On many occasions, the STF came within sniffing distance of the brigand only to be outwitted. During some of these operations, the outlaw was plainly lucky to get away; in others, he displayed a keen instinct and knowledge of the territory, which helped him immensely.
In the book, Veerappan is portrayed as a person with a vengeful nature bent on showing his wrath towards STF officers who caused his gang harm. In many ambushes, retold in the book in meticulous detail by Kumar, Veerappan picked and killed officers at will. In return, STF officers dedicated their lives to catching the fugitive, with a few of them taking oaths to marry only after the onerous task was done.
But Koose Muniasamy Veerappan was not just a deadly shot with sharp eyes. He had a battle-worn soldier’s brain, which helped him stay alive and see through many operations conducted by the STF against him. His network of informers was extensive and many of the villagers in the area openly supported him, much to the dismay of the STF. In the end, Operation Cocoon which ended the menace was due to the superior strategy displayed by Kumar and his small team based on reliable information sourced from moles and informants. Do watch out for the mysterious Mr X.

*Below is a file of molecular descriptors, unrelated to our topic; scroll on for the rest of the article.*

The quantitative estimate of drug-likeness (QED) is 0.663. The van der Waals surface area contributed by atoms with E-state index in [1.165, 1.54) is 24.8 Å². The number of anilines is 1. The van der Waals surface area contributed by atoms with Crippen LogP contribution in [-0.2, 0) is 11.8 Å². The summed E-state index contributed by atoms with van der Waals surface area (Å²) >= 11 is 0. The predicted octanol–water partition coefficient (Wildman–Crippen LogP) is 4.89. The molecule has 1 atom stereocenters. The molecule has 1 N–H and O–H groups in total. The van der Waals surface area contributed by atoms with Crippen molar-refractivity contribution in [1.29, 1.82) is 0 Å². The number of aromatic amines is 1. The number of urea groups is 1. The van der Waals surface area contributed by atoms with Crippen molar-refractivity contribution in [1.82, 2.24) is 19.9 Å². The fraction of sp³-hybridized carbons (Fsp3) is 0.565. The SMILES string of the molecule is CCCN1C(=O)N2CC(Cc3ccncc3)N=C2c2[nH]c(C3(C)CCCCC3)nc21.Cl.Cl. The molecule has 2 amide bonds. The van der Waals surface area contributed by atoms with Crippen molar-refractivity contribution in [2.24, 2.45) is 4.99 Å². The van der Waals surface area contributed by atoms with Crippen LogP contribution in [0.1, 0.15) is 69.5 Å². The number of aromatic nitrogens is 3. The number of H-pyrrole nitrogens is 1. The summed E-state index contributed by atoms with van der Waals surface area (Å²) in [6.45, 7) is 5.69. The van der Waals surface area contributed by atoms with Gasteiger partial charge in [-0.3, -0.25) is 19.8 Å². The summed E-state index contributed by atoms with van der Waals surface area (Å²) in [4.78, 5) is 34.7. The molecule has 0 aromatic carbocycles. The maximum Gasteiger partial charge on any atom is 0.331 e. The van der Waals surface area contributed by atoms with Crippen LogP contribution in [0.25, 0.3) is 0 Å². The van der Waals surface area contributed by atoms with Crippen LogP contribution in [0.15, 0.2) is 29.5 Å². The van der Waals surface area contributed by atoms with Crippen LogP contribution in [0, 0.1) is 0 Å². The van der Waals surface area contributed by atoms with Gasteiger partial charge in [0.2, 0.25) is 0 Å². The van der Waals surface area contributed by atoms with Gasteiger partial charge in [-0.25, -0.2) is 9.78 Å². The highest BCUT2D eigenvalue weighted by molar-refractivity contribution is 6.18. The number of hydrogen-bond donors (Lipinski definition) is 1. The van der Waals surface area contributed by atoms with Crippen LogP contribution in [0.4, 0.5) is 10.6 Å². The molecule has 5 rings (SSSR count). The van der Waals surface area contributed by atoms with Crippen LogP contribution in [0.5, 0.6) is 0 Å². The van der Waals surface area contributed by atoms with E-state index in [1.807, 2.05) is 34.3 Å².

Cocoon was based on the fact that Veerappan had a serious eye ailment and needed urgent treatment, which ultimately forced him to leave his turf in the forest. He was also seriously short of arms and ammunition and wanted to get in touch with ultras in Sri Lanka, who would help him. An STF vehicle was altered to look like an ambulance, into which Veerappan was lured by officers posing as ultras.
As a literary device that adds to the excitement of reading the book, Kumar flips back and forth in time, revealing page by page of gripping detail on Veerappan’s extraordinary life and times. More pronouncedly, the book is also written in the style of a novel, often providing us insights into Veerappan’s thoughts. The STF serves more like a cast in the hands of a flagrant writer, with the quirks, lingo and habits of each officer making him stand out from the rest. But non-fiction with novelistic qualities can have its own pitfalls and they are also on display here.
The author’s various references to the codenames of the officers and operations conducted, including Operation Boston, Operation Inundation and Operation Cocoon during the last phase of Veerappan’s life, make the book all the more pleasurable to read. Kumar also doesn’t flinch away from admitting failures, both in intelligence sharing and lack of skills of officers. He especially makes a pointed reference to the delay in using a helicopter to survey the area under the brigand’s control.
It is unlikely that this book will be anything short of a bestseller. Within the limits he seems to have set for himself, the author does a commendable job.
The book has been published by Rupa and costs Rs 395.